February 14, 2020 — Former Teamsters delegate and Detroit mob associate Chuckie O’Brien died this week at 86 living in retirement in Florida and actively trying to clear his name after decades of most-likely wrongly being implicated in the crime of the century. O’Brien was iconic labor leader Jimmy Hoffa’s surrogate son, for years a top suspect in his famous disappearance and murder and the inspiration for the Tom Hagen character in the book and film, The Godfather.

Author and Harvard Law professor Jack Goldsmith, O’Brien’s step son, broke the news of O’Brien’s passing on his blog Thursday, writing that he had died of a heart attack. Last year, Goldsmith penned an excellent book titled In Hoffa’s Shadow, making a very strong and compelling case that his stepdad had nothing to do with Hoffa’s death. O’Brien was booted from the Teamsters in the 1980s due to his connections to a number of high-ranking organized crime figures around the country.

Actor Jesse Plemons depicted O’Brien in 2019’s Oscar-nominated movie, The Irishman, with Al Pacino playing Hoffa. The Martin Scorsese-helmed pic was adapted from the book I Heard You Paint Houses, chronicling the relationship shared by Hoffa and Delaware Teamsters boss Frank (The Irishman) Sheeran, who dubiously copped to being the triggerman in the hit in the months before he died of natural causes in 2003 and was portrayed by Robert DeNiro in the film.

Hoffa was slain in a dispute with the very same mobsters who put him in power as president of the monolithic Teamsters union years earlier. The film controversially places O’Brien, albeit unknowingly, right in the middle of the conspiracy to murder Hoffa in Southeast Michigan 45 years ago.

The fiery 62, year old Hoffa disappeared from a suburban Detroit restaurant parking lot on the afternoon of July 30, 1975. His remains have never been found and nobody has ever faced charges in his mythic kidnapping and murder.

O’Brien’s name got dragged into the investigation right away because on the day Hoffa vanished he was in possession of a maroon-colored Mercury Marquis that the FBI believes was used to drive Hoffa to his execution and transport his body to where it was disposed of. The car belonged to Joseph (Joey Jack) Giacalone, the son of Detroit mafia street boss Anthony (Tony Jack) Giacalone, the man Hoffa was on his way to meet at the Machus Red Fox restaurant in Bloomfield Township, Michigan to try and settle a beef between him and New Jersey mob capo Anthony (Tony Pro) Provenzano, also slated to be present.

The younger Giacalone’s vehicle was seized by federal authorities on August 9, 1975 and is the only piece of physical evidence ever collected in the case. Hoffa’s DNA was traced to the car’s backseat and trunk. Joey Giacalone and O’Brien was close friends and O’Brien admitted to driving the vehicle the day Hoffa was killed, but always steadfastly denied any involvement in the notorious gangland slaying.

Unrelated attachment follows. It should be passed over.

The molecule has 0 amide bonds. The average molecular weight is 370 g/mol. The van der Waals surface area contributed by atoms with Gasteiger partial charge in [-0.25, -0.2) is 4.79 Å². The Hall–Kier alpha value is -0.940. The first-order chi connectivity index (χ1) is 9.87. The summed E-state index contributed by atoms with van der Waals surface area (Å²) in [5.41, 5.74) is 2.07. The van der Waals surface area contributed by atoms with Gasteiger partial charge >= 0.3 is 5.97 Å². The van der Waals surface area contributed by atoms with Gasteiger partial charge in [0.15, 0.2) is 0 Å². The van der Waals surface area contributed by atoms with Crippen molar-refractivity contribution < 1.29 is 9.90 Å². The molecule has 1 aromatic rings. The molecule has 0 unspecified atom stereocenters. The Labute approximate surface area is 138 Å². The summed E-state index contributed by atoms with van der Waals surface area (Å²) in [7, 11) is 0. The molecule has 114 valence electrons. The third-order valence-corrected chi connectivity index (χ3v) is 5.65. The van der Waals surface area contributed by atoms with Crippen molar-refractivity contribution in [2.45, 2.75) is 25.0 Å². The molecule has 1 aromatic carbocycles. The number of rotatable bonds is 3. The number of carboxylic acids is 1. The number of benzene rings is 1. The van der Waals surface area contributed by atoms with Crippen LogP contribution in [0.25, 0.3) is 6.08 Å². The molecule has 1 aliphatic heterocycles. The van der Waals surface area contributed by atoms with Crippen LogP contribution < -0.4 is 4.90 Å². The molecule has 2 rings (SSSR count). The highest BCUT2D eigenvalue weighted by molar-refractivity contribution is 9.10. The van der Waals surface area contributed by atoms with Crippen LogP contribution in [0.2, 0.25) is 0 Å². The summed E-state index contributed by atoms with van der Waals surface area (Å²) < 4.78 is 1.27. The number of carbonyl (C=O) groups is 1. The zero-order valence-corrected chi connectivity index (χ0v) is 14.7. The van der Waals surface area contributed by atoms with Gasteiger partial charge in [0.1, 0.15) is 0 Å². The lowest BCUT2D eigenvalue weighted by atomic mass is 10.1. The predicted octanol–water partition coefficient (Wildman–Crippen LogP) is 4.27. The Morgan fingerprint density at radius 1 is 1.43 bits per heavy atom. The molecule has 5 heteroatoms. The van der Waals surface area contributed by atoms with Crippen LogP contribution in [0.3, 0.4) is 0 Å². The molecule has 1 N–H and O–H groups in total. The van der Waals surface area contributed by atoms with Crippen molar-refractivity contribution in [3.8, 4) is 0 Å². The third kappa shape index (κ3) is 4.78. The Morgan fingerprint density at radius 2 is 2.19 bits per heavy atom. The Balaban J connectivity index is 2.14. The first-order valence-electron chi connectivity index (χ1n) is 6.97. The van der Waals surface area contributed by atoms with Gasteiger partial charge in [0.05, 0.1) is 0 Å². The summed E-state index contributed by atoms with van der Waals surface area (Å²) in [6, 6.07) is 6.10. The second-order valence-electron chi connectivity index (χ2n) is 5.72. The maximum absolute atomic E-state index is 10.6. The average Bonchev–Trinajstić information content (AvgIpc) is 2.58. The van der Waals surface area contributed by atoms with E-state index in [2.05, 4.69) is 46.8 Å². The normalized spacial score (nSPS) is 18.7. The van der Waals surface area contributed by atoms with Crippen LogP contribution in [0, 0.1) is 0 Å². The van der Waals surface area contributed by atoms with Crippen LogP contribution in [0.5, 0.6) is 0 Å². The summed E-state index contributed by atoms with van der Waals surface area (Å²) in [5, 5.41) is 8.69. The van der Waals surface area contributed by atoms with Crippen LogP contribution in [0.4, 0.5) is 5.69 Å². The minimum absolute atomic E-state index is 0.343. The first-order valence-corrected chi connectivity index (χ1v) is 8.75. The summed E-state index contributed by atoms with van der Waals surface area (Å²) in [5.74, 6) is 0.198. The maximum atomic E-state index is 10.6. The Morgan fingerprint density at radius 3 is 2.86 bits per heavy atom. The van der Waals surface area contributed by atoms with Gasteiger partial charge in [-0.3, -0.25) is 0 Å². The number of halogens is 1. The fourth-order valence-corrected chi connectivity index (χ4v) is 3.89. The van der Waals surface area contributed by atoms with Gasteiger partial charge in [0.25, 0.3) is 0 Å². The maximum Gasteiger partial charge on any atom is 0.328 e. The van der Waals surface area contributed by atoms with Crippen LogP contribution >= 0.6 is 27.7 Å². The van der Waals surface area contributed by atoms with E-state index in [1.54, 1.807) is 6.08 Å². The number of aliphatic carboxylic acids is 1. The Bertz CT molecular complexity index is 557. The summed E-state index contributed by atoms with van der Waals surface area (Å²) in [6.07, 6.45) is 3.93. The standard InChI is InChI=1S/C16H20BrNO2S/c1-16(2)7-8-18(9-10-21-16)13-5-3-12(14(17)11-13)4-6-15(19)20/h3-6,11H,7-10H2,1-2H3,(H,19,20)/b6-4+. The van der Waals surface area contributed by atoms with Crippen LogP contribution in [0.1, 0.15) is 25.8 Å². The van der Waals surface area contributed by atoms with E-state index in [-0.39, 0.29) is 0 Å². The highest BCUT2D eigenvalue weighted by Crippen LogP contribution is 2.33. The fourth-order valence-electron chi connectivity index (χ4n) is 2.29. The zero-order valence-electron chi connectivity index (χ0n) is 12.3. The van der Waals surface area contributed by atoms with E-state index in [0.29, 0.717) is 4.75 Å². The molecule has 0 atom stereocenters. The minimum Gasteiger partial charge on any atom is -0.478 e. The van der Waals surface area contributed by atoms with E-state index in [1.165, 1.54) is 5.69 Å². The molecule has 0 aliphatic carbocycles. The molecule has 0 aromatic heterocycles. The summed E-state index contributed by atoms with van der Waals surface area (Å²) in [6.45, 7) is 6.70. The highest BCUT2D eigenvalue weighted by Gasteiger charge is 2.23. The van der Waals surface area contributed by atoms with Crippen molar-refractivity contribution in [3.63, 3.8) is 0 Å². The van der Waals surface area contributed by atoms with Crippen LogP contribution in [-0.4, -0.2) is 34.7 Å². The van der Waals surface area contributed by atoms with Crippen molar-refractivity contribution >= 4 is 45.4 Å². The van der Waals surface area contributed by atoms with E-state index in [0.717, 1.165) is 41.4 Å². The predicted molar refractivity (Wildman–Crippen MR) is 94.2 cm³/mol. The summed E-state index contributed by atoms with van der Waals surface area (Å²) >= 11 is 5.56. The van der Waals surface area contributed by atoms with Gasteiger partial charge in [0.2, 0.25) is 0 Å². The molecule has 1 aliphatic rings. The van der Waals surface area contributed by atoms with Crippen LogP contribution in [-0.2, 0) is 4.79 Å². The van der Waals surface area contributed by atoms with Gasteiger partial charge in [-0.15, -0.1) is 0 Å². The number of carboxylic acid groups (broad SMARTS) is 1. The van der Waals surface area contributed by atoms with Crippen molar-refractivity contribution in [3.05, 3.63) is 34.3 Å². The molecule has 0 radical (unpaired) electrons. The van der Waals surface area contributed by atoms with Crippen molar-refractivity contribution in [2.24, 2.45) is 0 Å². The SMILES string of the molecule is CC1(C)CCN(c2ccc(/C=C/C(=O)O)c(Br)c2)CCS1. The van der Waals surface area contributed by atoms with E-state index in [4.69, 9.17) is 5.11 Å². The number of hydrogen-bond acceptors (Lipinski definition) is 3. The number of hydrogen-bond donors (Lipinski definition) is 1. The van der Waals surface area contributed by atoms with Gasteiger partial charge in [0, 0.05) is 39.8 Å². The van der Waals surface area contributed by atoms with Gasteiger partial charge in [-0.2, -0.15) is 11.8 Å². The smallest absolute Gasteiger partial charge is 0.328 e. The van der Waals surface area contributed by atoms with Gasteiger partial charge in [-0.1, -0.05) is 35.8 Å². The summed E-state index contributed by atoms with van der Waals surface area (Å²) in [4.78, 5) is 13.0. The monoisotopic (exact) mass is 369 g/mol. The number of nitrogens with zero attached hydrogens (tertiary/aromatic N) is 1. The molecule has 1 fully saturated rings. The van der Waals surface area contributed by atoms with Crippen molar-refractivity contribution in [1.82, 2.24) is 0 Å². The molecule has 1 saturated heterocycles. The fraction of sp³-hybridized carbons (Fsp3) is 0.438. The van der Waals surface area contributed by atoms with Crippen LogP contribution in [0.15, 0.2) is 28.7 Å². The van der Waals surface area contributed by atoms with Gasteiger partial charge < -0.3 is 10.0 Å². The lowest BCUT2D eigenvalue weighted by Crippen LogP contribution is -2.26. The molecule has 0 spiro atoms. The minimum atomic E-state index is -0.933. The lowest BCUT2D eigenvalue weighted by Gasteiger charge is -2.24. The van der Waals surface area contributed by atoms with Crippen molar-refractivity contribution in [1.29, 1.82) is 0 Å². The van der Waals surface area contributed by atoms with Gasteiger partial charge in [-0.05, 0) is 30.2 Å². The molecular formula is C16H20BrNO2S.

While investigators initially considered O’Brien a conspirator in Hoffa’s murder, in recent years, most current and retired FBI agents familiar with the case now dismiss that as a possibility and absolve him of playing a role in the hit. According to Goldsmith’s book, in 2013, the FBI had promised to issue a public statement clearing O’Brien of wrongdoing if he passed a polygraph, however once he did, the statement never came.

O’Brien’s biological father was a Kansas City wiseguy. He moved to Michigan in the 1940s with his mom, mob paramour, Sylvia Pagano, who dated Hoffa, Tony Giacalone and other Detroit hoodlums as well as facilitated the business relationship between Hoffa and the mob which went on to fund the 1960s casino construction boom via the plump Teamster pension fund. Hoffa had O’Brien live with him and his family and brought him into the Teamsters to be groomed. In the 1950s and 1960s, it was very rare to see Hoffa without O’Brien by his side acting as his right hand man.

By the time Hoffa was on the outs with the mob in the 1970s though — following a prison stint for bribery and fraud —, he and O’Brien were on increasingly bad terms, culminating in a 1974 Thanksgiving meal blowout that resulted in the pair cutting off communication. Hoffa had stepped down from being president of the union when he was behind bars and wanted to reclaim his post. As part of his plan to retake the Teamsters, he distanced himself from the mob and shunned O’Brien, refusing to back him for a administrative position in his old Local 299 located in Southwest Detroit.

O’Brien moved to Memphis in the direct aftermath of Hoffa’s murder. Hoffa’s family openly placed blame on O’Brien and told him he was no longer welcome in their home.

When author Mario Puzo was researching the mob for what would become his magnum opus, The Godfather, he came across the story of Hoffa essentially adopting O’Brien and used that narrative to craft the relationship between Godfather characters, Don Vito Corleone and his consigliere and surrogate son, Tom Hagen. O’Brien was also very close with Tony Giacalone, referring to him as “Uncle Tony.” Tony Jack died of kidney failure in 2001, awaiting trial for racketeering.

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